11  Worship the Lord with reverence
And rejoice with trembling.
12  Do homage to the Son, that He not become angry, and you perish in the way,
For His wrath may soon be kindled.
How blessed are all who take refuge in Him!
Effect of the Metric Center on the Psalm’s Development
Verse 7 represents the metric center of this Royal and Messianic Psalm.  That this verse focuses the key element in the Sitz im Leben (life situation) of the Psalm is highlighted by Craigie (Psalms 1-50, 67):
The Davidic covenant was eternal, but all covenants were renewed from time to time; the principal form of renewal in the royal covenant took place in the coronation, when a new descendant of the Davidic dynasty ascended to the throne.  Thus, the divine words “you are my son” mark a renewal of the relationship between God and David’s house in the person of the newly crowned king.
Further support for center-focus may be found in the cohortative of resolve אסַפְּרָה (Waltke/O'Connor, Biblical Hebrew Syntax, 573, "I am determined to tell") setting the tone for what follows, the reference to the Davidic Covenant in, חֹק יהוה ("decree of the LORD"), and the preceding and following "envelope" references to divine wrath (verses 5 and 12). Finally, the NT authors recognized the Messianic significance of this verse: Acts 13:33; Hebrews 1:5; 5:5.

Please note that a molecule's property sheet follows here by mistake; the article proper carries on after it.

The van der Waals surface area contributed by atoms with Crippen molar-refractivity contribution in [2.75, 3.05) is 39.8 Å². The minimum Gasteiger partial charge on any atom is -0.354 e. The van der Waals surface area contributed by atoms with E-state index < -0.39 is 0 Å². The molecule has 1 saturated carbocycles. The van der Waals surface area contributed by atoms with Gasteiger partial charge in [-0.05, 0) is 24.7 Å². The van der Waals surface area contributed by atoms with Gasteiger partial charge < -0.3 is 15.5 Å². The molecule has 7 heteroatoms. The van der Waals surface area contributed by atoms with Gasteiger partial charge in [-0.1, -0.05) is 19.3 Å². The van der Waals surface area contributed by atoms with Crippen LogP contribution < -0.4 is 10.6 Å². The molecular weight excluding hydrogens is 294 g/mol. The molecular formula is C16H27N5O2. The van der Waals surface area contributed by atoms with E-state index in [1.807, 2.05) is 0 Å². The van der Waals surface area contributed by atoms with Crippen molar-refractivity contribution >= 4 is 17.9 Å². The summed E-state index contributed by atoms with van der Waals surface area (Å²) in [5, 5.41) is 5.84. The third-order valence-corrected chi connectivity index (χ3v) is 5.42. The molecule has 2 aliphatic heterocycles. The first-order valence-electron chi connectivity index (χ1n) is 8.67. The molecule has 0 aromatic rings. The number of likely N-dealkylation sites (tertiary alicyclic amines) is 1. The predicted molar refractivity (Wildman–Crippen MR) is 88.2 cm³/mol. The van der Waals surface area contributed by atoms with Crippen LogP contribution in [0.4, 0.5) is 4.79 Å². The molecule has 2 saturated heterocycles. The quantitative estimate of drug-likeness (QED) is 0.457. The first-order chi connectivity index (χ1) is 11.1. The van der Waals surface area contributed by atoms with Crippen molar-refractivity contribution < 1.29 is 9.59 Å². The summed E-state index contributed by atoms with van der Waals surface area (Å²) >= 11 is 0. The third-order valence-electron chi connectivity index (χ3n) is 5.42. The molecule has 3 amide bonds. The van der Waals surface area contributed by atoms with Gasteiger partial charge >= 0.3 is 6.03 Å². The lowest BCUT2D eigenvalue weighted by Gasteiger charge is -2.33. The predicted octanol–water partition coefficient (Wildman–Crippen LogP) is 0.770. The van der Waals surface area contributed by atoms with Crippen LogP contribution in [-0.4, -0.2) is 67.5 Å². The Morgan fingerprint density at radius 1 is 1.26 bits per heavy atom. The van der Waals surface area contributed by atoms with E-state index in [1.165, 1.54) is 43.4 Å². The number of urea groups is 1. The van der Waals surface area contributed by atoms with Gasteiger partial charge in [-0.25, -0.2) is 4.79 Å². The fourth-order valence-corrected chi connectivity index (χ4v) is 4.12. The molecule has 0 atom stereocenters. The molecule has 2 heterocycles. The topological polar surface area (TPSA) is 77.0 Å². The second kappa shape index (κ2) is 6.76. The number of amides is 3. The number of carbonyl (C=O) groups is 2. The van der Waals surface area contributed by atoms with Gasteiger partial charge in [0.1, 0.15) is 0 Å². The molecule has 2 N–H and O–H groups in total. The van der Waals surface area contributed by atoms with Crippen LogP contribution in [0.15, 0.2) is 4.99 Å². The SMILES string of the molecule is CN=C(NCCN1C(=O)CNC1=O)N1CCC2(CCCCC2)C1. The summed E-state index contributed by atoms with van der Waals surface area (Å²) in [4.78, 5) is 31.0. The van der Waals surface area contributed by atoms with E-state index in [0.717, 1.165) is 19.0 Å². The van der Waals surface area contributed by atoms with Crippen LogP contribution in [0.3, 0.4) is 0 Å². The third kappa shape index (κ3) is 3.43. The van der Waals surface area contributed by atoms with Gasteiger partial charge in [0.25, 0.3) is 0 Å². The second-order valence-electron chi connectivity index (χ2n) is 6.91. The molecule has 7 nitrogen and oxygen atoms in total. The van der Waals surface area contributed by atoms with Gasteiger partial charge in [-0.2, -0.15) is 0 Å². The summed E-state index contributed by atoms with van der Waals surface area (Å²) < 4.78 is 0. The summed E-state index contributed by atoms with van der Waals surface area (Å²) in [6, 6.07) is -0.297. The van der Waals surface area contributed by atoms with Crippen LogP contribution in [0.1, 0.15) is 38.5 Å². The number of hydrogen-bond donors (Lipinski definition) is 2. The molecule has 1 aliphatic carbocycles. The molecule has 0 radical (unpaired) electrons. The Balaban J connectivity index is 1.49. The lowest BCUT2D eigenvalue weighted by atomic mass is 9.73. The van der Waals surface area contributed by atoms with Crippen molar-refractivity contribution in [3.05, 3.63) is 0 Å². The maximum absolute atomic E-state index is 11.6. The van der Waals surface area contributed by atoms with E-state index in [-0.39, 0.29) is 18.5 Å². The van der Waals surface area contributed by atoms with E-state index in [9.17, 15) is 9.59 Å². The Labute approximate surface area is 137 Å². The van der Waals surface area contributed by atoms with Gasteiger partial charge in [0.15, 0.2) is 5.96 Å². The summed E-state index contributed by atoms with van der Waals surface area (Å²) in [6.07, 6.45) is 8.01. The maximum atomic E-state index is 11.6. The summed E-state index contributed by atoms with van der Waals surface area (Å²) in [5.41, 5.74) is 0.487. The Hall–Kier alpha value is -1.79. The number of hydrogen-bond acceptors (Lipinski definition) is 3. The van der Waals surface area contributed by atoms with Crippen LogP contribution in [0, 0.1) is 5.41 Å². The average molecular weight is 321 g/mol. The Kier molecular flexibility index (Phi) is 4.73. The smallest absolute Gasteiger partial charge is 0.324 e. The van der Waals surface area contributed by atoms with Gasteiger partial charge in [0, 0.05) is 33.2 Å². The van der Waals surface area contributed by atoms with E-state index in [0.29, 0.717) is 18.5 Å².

A Central Tendency in the Psalms: Introduction

One ongoing debate regarding Hebrew poetry focuses on the question of meter. Longman writes:

It wouldn’t even have been necessary to mention meter in this book, except that many scholars and commentaries use meter as a criterion for adding or subtracting words or phrases from the individual psalms.  I believe it is best, accordingly, to ignore any interpretation based on meter.[1]

 On the positive side, Harrison notes that although “a certain degree of subjectivity [is] attached to . . . metrical determination, it is possible to recognize certain basic patterns in Old Testament poetry as a result of employing it.”[2] Also, “Again it should be emphasized that there has never been any rigid metrical system in existence to which ancient Hebrew poetry was required to conform.”[3] In general Harrison admits to an undefined concept of meter in Hebrew poetry.  Craigie concludes similarly,
“The very concept of the word meter, drawn as it is from classical and European languages, may be inapproporiate to Hebrew poetry if it is taken to imply any rigid regularity or system, but as a word designating approximate line length and the approximate balance of lines, it may serve as a useful tool.”[4]

 Does Hebrew Poetry use meter or not? If not no changes in Hebrew hymnic literature exegetical methodology need be considered; if so, methodology needs to be changed in some manner to account for a phenomenon that may affect the interpretation of the text.